I have a recurring argument with creative young people. I have it at public events such as panel discussions, and in my own house. It is about getting paid for ideas. Our arguments reflect a fundamental generational difference of attitude.
I am not alone in debating this issue to death. With the recent arrival in Canada of The Huffington Post, that unapologetic exploiter of eager, clever people, the Web forums are full of articulate disagreement. The Huffington Post does not pay its writers, and is being sued in the United States by a bunch of former contributors who are keenly aware that the online magazine was recently sold to AOL for $315-million. I belong to a newsgroup of Toronto freelance editors and writers, and its pages have been back and forth for most of the past year on the vexing modern questions: What is the difference between canny self-promotion and slave labour? What exactly is a "brand" – and how is it helpful if all it ever produces is more "brand?"
The two sides are neatly divided by generation. Older writers, who have made a living from selling journalism, ghostwriting and corporate writing and who see their writing as a product with a quantifiable monetary value, are horrified that anyone would collaborate with the HuffPo, the Mordor of magazines. It's not a start-up run by ambitious recent graduates, not an environmental or human-rights project, not a good cause of any kind, but the cash-cow possession of a giant media conglomerate. There is no question that the HuffPo can afford to pay, and pay well. You'd think it would be an easy target for a concerted boycott by Canadian writers.
But a recent graduate would say: It's great for my career to publish (which is exactly what HuffPo says). I can publish an opinion piece, basically a blog entry, say anything I want, not be subject to rigorous editing or have to do any difficult research, and then I have something to my name. I'm building my brand. This will be good for me when I send my completed book of essays to an e-publisher, or when I go to investors to look for money to start my own online magazine (that I will then sell to AOL for a zillion jillion dollars).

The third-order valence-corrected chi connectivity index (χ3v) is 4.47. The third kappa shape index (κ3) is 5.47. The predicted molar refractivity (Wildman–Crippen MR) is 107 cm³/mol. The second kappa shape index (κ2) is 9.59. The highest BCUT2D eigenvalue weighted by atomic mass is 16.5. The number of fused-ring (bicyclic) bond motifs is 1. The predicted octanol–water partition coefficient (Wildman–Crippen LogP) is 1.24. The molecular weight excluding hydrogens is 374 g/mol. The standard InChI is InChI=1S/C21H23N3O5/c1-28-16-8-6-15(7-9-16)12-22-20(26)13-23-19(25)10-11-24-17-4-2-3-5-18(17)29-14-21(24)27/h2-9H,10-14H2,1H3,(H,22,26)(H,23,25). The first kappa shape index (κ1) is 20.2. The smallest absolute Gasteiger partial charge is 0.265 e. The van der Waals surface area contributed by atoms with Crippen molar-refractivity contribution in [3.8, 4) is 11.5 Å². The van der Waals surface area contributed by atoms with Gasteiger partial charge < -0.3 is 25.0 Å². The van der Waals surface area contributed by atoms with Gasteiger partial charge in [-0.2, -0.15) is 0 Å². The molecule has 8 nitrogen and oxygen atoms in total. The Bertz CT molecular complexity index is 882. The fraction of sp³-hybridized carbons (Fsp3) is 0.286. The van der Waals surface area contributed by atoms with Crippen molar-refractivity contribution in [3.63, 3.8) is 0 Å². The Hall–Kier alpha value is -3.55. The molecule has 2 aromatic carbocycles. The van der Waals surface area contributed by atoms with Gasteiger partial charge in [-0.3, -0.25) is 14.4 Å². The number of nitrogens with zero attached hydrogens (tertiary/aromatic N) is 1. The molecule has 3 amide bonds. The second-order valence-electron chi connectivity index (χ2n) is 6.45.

And hey, he or she would say, it's easy for you old guys to be so snooty. You had it easy. You grew up in a time when there were so few outlets for your work, they were all profitable. You published books when people bought books, and your publishers did your marketing for you. How are we supposed to get our voices known in an infinitely wider and more crowded room unless we speak loudly and often? We can't afford to wait to be paid for it.
There now exists an entire generation of intelligent people who have grown up without any expectation of compensation for imaginative work. Ever since they were teenagers, they had clever thoughts, they posted them online, people reacted immediately. They take a photo, they upload it right away; they don't even try to sell it. Somehow, they know, money will come in from another source. They can get famous fast this way, and it's gratifying to have a huge audience.
Furthermore, they can write about, or film, whatever they want, and that's very attractive. They never have to prove themselves by chasing down police radio calls on the night shift, or by writing a dozen numbing profiles on local hair-salon owners. They can go right into wise observations on Iraq and gender roles.
We old farts did that tiring reporting/interviewing stuff for years before we were allowed to write our opinions on things. I still don't even aspire to this ideal of not being edited; not being edited doesn't seem like a benefit to me. I still have a deep-rooted (and unjustified) instinct telling me that something published has value only if it has been commissioned by someone else.
I am biased in this debate: I don't care so much about the young people's careers, I care about mine, and if they don't play along in the work-for-pay convention, then all of our incomes are undercut. This is why other trades have unions. But creators are not very good at solidarity.